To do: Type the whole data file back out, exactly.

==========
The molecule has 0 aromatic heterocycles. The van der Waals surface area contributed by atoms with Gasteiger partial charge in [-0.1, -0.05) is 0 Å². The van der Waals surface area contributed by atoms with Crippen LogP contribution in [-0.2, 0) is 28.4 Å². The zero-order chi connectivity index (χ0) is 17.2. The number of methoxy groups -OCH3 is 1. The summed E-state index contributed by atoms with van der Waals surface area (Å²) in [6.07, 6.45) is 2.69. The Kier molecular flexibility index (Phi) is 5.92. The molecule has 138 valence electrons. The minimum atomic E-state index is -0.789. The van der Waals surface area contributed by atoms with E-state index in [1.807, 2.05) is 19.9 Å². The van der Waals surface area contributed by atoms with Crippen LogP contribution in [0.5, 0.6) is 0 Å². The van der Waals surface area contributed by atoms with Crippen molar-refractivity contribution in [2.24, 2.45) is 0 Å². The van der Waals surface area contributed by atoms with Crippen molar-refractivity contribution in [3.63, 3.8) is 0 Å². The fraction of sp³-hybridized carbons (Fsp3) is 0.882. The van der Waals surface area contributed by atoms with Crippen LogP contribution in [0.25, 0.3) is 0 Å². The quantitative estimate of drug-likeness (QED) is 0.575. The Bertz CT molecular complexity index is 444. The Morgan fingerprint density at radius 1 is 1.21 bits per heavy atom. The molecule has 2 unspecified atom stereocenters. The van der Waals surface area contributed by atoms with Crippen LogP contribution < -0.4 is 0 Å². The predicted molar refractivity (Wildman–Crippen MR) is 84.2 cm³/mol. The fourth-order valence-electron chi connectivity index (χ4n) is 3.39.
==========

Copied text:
The molecule has 0 aromatic heterocycles. The van der Waals surface area contributed by atoms with Gasteiger partial charge in [-0.1, -0.05) is 0 Å². The van der Waals surface area contributed by atoms with Crippen LogP contribution in [-0.2, 0) is 28.4 Å². The zero-order chi connectivity index (χ0) is 17.2. The number of methoxy groups -OCH3 is 1. The summed E-state index contributed by atoms with van der Waals surface area (Å²) in [6.07, 6.45) is 2.69. The Kier molecular flexibility index (Phi) is 5.92. The molecule has 138 valence electrons. The minimum atomic E-state index is -0.789. The van der Waals surface area contributed by atoms with E-state index in [1.807, 2.05) is 19.9 Å². The van der Waals surface area contributed by atoms with Crippen LogP contribution in [0.5, 0.6) is 0 Å². The van der Waals surface area contributed by atoms with Crippen molar-refractivity contribution in [2.24, 2.45) is 0 Å². The van der Waals surface area contributed by atoms with Crippen molar-refractivity contribution in [3.63, 3.8) is 0 Å². The fraction of sp³-hybridized carbons (Fsp3) is 0.882. The van der Waals surface area contributed by atoms with Crippen LogP contribution in [0.25, 0.3) is 0 Å². The quantitative estimate of drug-likeness (QED) is 0.575. The Bertz CT molecular complexity index is 444. The Morgan fingerprint density at radius 1 is 1.21 bits per heavy atom. The molecule has 2 unspecified atom stereocenters. The van der Waals surface area contributed by atoms with Crippen LogP contribution < -0.4 is 0 Å². The predicted molar refractivity (Wildman–Crippen MR) is 84.2 cm³/mol. The fourth-order valence-electron chi connectivity index (χ4n) is 3.39.